U.S. House Speaker Kevin McCarthy (R-Calif.) walks out of his office at the U.S. Capitol in Washington, D.C., on May 22, 2023.

U.S. House Speaker Kevin McCarthy (R-Calif.) walks out of his office at the U.S. Capitol in Washington, D.C., on May 22, 2023.

(Photo: Mandel Ngan/AFP via Getty Images)

House GOP Rebuked for 'Cruel and Reckless' Effort to Reverse Student Debt Relief

"Should this become law, it will cause irreparable damage to the student loan system and undermine Americans’ trust in their government," warned the head of the Student Borrower Protection Center.

Advocates of student debt relief on Wednesday blasted Republicans in the U.S. House of Representatives for passing a resolution that critics said showcases "their contempt for workers and families" who are burdened by loans taken out to access higher education.

H.J. Res. 45 is a Congressional Review Act (CRA) resolution, which U.S. lawmakers can use to overturn federal regulations. The measure passed the House in a 218-203 vote mostly along party lines; Democratic Reps. Jared Golden (Maine) and Marie Gluesenkamp Perez (Wash.) were the only members of their party to join Republicans in supporting it.

The resolution is unlikely to go anywhere in the Democrat-controlled Senate, and even if it did, the White House has already made clear that President Joe Biden would veto it. The GOP measure—a clear message to voters ahead of the 2024 elections—would block Biden's pending student debt cancellation plan and reverse already-delivered relief.

As Common Dreams reported Tuesday, the American Federation of Teachers and the Student Borrower Protection Center (SBPC) released a report detailing the "ruinous impact" the resolution would have on millions of borrowers.

"The record is clear: The damage caused by this cruel and reckless legislation will hurt working people, including millions of its right-wing supporters' own constituents," SBPC executive director Mike Pierce declared after the vote.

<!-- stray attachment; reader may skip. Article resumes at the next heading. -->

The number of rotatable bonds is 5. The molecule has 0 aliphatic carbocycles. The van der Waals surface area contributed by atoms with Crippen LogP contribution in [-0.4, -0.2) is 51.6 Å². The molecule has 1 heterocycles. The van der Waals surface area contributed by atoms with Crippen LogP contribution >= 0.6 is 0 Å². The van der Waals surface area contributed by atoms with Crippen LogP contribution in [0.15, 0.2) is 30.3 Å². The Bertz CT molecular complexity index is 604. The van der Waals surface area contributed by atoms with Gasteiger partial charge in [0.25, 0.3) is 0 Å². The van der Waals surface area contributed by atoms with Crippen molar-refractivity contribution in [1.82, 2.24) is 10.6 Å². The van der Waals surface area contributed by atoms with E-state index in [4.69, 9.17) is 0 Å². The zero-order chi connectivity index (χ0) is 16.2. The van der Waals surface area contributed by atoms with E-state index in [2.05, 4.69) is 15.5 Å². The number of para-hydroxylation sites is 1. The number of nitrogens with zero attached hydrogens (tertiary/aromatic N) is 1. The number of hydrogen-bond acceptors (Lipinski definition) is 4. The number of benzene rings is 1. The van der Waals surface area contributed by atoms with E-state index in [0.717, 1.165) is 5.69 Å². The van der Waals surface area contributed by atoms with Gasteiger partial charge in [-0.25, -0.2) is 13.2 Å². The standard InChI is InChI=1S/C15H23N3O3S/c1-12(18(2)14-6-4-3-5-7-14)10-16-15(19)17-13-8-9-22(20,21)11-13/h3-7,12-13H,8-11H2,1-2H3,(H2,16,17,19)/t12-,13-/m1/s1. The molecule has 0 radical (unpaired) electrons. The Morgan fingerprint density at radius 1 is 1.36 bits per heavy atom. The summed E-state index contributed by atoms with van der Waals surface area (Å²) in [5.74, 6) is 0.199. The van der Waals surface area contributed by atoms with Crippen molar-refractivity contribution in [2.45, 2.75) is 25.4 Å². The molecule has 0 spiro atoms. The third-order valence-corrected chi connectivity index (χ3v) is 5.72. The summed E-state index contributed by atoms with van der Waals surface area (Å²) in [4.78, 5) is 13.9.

Pierce noted that "right-wing proponents have gone to great lengths to mislead their own colleagues and deny the truth—this effort would push hundreds of thousands of public service workers back into debt and require the government to charge tens of millions [of] borrowers for interest that has already been canceled."

"Should this become law, it will cause irreparable damage to the student loan system and undermine Americans' trust in their government," he warned. "This is exactly what extreme conservative lawmakers want, they are just afraid to say it."

SBPC and 260 other groups also criticized the resolution's supporters in a letter to congressional leaders earlier this month, charging that "policymakers now seeking to reverse such critical relief through the CRA are ignoring the economic needs of their own constituents and threatening our nation's financial security."

"Congress should be acting to improve the circumstances of the American people," the coalition argued, "not attempting to thwart the president's efforts to ease the financial pressure that so many are feeling."

Another letter signatory, the Center for Responsible Lending (CRL), called out the GOP-led effort just ahead of the vote Wednesday.

"This is yet another political stunt from some members of Congress to prevent tens of millions of borrowers, including low-wealth individuals, service members, public service workers, women, and people of color from receiving relief ahead of the Supreme Court's decision regarding the fate of student debt cancellation, said Jaylon Herbin, CRL's director of federal campaigns.

Herbin warned that "resuming the payment pause without student loan forgiveness, let alone requiring students to retroactively pay months' worth of student loan payments, will add thousands of dollars into the average borrower's loan balance, lead millions into forbearance and default, and contribute to a widening racial wealth gap.”

"These actions are not only irresponsible but demonstrate a genuine lack of concern for the nation's overall economic health and the financial well-being of millions of U.S. individuals and families," he added.

The House vote came not only as the U.S. Supreme Court considers a pair of right-wing challenges to Biden's debt relief plan, but also as congressional Republicans threaten to blow up the economy by refusing to raise the debt limit unless Democratic lawmakers and the president agree to spending cuts that would harm working people.

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